View all upcoming events and download an LCRP calendar here.
In 2010, Council Member Brenda Lintinger forged an agreement with Dr. Judith Maxwell and Tulane University’s Linguistics Department to collaborate on the revitalization of the Tunica language. Over the succeeding years, John Barbry, Donna Pierite and Elisabeth Pierite-Mora have worked with Maxwell and Tulane graduate students to assemble and update materials compiled by linguists Albert Gatschet, John Swanton, and Mary Haas from the late 19th to early 20th century. Haas published three books on the Tunica language including a grammatical study, collection of cultural texts, and a Tunica-English dictionary. An updated Tunica dictionary has been edited by Dr. Patricia Anderson and is available on Webonary.org and in a beta-version mobile application. The Tunica Language Working Group (or Kuhpani Yoyani Luhchi Yoroni – KYLY) is nearing completion of a new Tunica Language Text Book. KYLY is an ongoing resource of collaboration and development of pedagogical tools for teaching and preserving the Tunica language.
LCRP was created to establish a structural support for language and culture education. It also strives to plant a noticeable presence of the language on the reservation and throughout the extended community. The LCRP offices are located in the library at the Cultural & Educational Resources Center (CERC).
LCRP also maintains a list of online resources on the Tunica language and Tunica-Biloxi ethnography.
LCRP coordinates the following activities:
- Ongoing Tunica language instruction
- Development of Tunica language teaching materials
- Tunica-Biloxi Language & Culture Summer Camp for tribal youth
- Tunica language usage through visual and audible representations in public venues and events in the tribal community
- Interactive web-based mediums to facilitate distance learning
- Research and scholarship on Tunica-Biloxi history and culture
- Cultural workshops on traditional Tunica-Biloxi crafts and lifeways
- Operation of the CERC Library
LCRP facilitates four 8-week series of Tunica language classes each year in the Fall and Spring. Classes are held after school from 4 – 5 p.m. on Tuesdays for ages 5-10 and Wednesdays for ages 11-17. An open house is held at the conclusion of each 8-week series for language learners and their families where language learners are afforded the opportunity to showcase what they learned.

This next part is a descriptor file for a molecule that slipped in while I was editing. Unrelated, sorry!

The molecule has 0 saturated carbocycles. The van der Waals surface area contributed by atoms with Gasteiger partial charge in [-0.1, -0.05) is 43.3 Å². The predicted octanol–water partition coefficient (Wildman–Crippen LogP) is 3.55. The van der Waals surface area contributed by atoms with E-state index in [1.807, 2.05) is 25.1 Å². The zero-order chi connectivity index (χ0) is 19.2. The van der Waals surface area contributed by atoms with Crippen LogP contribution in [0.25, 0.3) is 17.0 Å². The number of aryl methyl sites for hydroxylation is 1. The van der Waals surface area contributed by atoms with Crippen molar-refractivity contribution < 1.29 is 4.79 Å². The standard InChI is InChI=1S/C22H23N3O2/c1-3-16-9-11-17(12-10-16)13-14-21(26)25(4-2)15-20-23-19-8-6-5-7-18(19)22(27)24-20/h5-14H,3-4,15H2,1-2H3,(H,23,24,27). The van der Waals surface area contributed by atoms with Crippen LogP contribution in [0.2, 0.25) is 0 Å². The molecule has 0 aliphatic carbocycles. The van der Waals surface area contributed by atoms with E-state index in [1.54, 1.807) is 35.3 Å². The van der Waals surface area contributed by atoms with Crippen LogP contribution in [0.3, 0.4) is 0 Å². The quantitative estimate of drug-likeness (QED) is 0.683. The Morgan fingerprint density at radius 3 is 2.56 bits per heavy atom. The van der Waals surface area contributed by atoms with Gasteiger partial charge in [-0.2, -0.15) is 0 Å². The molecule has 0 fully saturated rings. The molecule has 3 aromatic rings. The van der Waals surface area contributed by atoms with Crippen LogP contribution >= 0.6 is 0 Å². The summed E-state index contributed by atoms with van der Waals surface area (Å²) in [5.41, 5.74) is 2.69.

Online Language Classes
In these live WebEx sessions, instructors use PowerPoint presentations to introduce Tunica words and phrases, engage learners in spoken Tunica language in real time and engage learners in written Tunica language through chat. Recorded sessions allow instructors to record the same lessons in video format so language learners unable to join live classes can view at their leisure. Registration and posting notices are sent out regularly to the tribal community. Registration for the next session is currently open.
Cultural workshops are held periodically throughout the year. Language instructors present a Tunica language component at each workshop as it relates to each cultural tradition. Guest presenters from regional tribal communities are sometimes invited to participate. These workshops provide an opportunity to explore traditions that are both unique and shared by neighboring indigenous communities.
Workshops include heritage crafts and lifeway activities such as:
- Pine needle basketry
- Cane basketry
- Stickball tradition
- Dance and ceremonial regalia making
- Traditional songs and dances
- Pow-wow dancing
Tunica-Biloxi Language & Culture Summer Camp
The Summer language and culture youth camp is held each June for ages 5-17. Daily lessons on the Tunica language are taught using traditional songs, stories and activities that reinforce usage of Tunica words. Each day, students practice speaking and singing the Tunica language. Language is an integral part of all activities. Students also learn pan-tribal pow-wow songs and dances, as well as dance regalia. With a variety of fun and educational activities, children are kept active, entertained and learning about their heritage.
Tunica Language Immersion Workshop
LCRP staff and Dr. Judith Maxwell of the Tulane University coordinate an annual Tunica language immersion workshop in January. Using a proven teaching model developed by Dr. Maxwell, the workshops are a fast and fun way to learn, speak and understand the Tunica language. The Adult workshop helps prepare parents who may want to volunteer for youth language and culture camp held in June. New language learners from the Tunica-Biloxi community are encouraged to attend.
Cultural & Educational Resources Center (CERC) Library
LCRP formally open the CERC Library to the public on July 27, 2015. Hours of operation are Monday-Friday, 9 a.m. – 4 p.m. The library is non-circulating, requiring patrons to view collections in the library only. As a special library and information center, the collections complement the Tunica-Biloxi Museum and provide opportunity for more in-depth study and research on Tunica-Biloxi and other southeast indigenous cultures. The library currently contains over 1,700 titles.
The CERC Library hosts ongoing programs featuring storytelling, music and demonstrations on local history and culture. As part of an early literacy initiative, LCRP has started a series of story time events based on standards from Every Child Ready to Read.
For more information, contact:
Director of Development & Programming
Language & Culture Revitalization Program
150 Melacon Road
Marksville, LA 71351
(800) 272-9767, ext. 6412
• Brenda Lintinger, Chairman
• Bobby Pierite, Sr., Vice-Chairman
• John Barbry, Spokes Person
• Earl J. Barbry, Jr.
• Jeremy Zahn
• Marshall Pierite